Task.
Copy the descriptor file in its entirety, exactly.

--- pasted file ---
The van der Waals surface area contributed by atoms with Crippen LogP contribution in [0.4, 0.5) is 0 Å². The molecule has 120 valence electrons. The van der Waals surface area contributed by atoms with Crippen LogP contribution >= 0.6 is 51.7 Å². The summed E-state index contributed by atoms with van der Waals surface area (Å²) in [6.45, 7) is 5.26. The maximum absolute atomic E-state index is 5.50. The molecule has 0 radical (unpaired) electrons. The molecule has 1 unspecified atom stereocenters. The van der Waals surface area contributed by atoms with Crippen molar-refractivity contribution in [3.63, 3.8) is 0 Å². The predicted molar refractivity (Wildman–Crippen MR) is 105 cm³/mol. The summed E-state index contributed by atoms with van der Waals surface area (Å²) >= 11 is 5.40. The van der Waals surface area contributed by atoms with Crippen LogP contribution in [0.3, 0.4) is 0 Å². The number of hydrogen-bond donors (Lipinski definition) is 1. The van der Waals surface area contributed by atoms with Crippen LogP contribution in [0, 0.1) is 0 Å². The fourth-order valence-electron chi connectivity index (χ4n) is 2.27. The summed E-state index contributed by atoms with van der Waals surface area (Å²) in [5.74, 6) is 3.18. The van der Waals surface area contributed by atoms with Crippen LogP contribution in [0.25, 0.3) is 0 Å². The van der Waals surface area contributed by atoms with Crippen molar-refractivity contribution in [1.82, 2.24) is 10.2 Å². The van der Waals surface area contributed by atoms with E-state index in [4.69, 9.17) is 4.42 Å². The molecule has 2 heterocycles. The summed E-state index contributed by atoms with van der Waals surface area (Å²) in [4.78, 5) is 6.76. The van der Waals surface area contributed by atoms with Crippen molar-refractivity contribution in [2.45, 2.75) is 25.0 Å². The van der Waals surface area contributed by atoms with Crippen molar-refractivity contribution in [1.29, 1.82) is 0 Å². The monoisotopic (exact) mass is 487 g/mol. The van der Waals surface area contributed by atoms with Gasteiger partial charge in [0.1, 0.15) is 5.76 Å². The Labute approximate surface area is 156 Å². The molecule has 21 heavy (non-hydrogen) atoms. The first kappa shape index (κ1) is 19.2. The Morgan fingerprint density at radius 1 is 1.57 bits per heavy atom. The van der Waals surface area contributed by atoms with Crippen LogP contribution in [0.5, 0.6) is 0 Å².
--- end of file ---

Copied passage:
The van der Waals surface area contributed by atoms with Crippen LogP contribution in [0.4, 0.5) is 0 Å². The molecule has 120 valence electrons. The van der Waals surface area contributed by atoms with Crippen LogP contribution >= 0.6 is 51.7 Å². The summed E-state index contributed by atoms with van der Waals surface area (Å²) in [6.45, 7) is 5.26. The maximum absolute atomic E-state index is 5.50. The molecule has 0 radical (unpaired) electrons. The molecule has 1 unspecified atom stereocenters. The van der Waals surface area contributed by atoms with Crippen molar-refractivity contribution in [3.63, 3.8) is 0 Å². The predicted molar refractivity (Wildman–Crippen MR) is 105 cm³/mol. The summed E-state index contributed by atoms with van der Waals surface area (Å²) >= 11 is 5.40. The van der Waals surface area contributed by atoms with Crippen LogP contribution in [0.3, 0.4) is 0 Å². The number of hydrogen-bond donors (Lipinski definition) is 1. The van der Waals surface area contributed by atoms with Crippen LogP contribution in [0, 0.1) is 0 Å². The fourth-order valence-electron chi connectivity index (χ4n) is 2.27. The summed E-state index contributed by atoms with van der Waals surface area (Å²) in [5.74, 6) is 3.18. The van der Waals surface area contributed by atoms with Crippen LogP contribution in [0.25, 0.3) is 0 Å². The van der Waals surface area contributed by atoms with Crippen molar-refractivity contribution in [1.82, 2.24) is 10.2 Å². The van der Waals surface area contributed by atoms with E-state index in [4.69, 9.17) is 4.42 Å². The molecule has 2 heterocycles. The summed E-state index contributed by atoms with van der Waals surface area (Å²) in [4.78, 5) is 6.76. The van der Waals surface area contributed by atoms with Crippen molar-refractivity contribution in [2.45, 2.75) is 25.0 Å². The van der Waals surface area contributed by atoms with Crippen molar-refractivity contribution in [1.29, 1.82) is 0 Å². The monoisotopic (exact) mass is 487 g/mol. The van der Waals surface area contributed by atoms with Gasteiger partial charge in [0.1, 0.15) is 5.76 Å². The Labute approximate surface area is 156 Å². The molecule has 21 heavy (non-hydrogen) atoms. The first kappa shape index (κ1) is 19.2. The Morgan fingerprint density at radius 1 is 1.57 bits per heavy atom. The van der Waals surface area contributed by atoms with Crippen LogP contribution in [0.5, 0.6) is 0 Å².